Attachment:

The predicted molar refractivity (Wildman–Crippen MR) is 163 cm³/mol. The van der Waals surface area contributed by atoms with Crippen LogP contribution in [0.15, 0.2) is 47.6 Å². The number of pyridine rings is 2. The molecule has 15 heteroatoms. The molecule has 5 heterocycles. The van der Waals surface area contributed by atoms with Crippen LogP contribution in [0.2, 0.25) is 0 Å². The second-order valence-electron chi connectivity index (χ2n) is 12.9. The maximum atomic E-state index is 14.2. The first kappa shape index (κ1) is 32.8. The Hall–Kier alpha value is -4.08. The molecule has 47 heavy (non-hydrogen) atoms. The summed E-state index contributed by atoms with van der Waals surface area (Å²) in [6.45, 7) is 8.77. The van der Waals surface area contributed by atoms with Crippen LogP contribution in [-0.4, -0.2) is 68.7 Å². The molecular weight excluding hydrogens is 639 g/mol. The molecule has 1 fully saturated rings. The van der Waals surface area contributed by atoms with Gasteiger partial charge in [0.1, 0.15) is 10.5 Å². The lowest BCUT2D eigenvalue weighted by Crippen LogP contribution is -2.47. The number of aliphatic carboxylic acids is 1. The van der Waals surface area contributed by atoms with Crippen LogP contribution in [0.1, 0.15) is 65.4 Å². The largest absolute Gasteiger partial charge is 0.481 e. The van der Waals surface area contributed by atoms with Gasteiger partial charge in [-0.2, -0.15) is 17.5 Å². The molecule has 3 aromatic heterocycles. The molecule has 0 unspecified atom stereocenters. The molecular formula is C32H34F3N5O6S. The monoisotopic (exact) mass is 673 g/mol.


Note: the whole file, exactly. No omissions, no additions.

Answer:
The predicted molar refractivity (Wildman–Crippen MR) is 163 cm³/mol. The van der Waals surface area contributed by atoms with Crippen LogP contribution in [0.15, 0.2) is 47.6 Å². The number of pyridine rings is 2. The molecule has 15 heteroatoms. The molecule has 5 heterocycles. The van der Waals surface area contributed by atoms with Crippen LogP contribution in [0.2, 0.25) is 0 Å². The second-order valence-electron chi connectivity index (χ2n) is 12.9. The maximum atomic E-state index is 14.2. The first kappa shape index (κ1) is 32.8. The Hall–Kier alpha value is -4.08. The molecule has 47 heavy (non-hydrogen) atoms. The summed E-state index contributed by atoms with van der Waals surface area (Å²) in [6.45, 7) is 8.77. The van der Waals surface area contributed by atoms with Crippen LogP contribution in [-0.4, -0.2) is 68.7 Å². The molecular weight excluding hydrogens is 639 g/mol. The molecule has 1 fully saturated rings. The van der Waals surface area contributed by atoms with Gasteiger partial charge in [0.1, 0.15) is 10.5 Å². The lowest BCUT2D eigenvalue weighted by Crippen LogP contribution is -2.47. The number of aliphatic carboxylic acids is 1. The van der Waals surface area contributed by atoms with Crippen LogP contribution in [0.1, 0.15) is 65.4 Å². The largest absolute Gasteiger partial charge is 0.481 e. The van der Waals surface area contributed by atoms with Gasteiger partial charge in [-0.2, -0.15) is 17.5 Å². The molecule has 3 aromatic heterocycles. The molecule has 0 unspecified atom stereocenters. The molecular formula is C32H34F3N5O6S. The monoisotopic (exact) mass is 673 g/mol.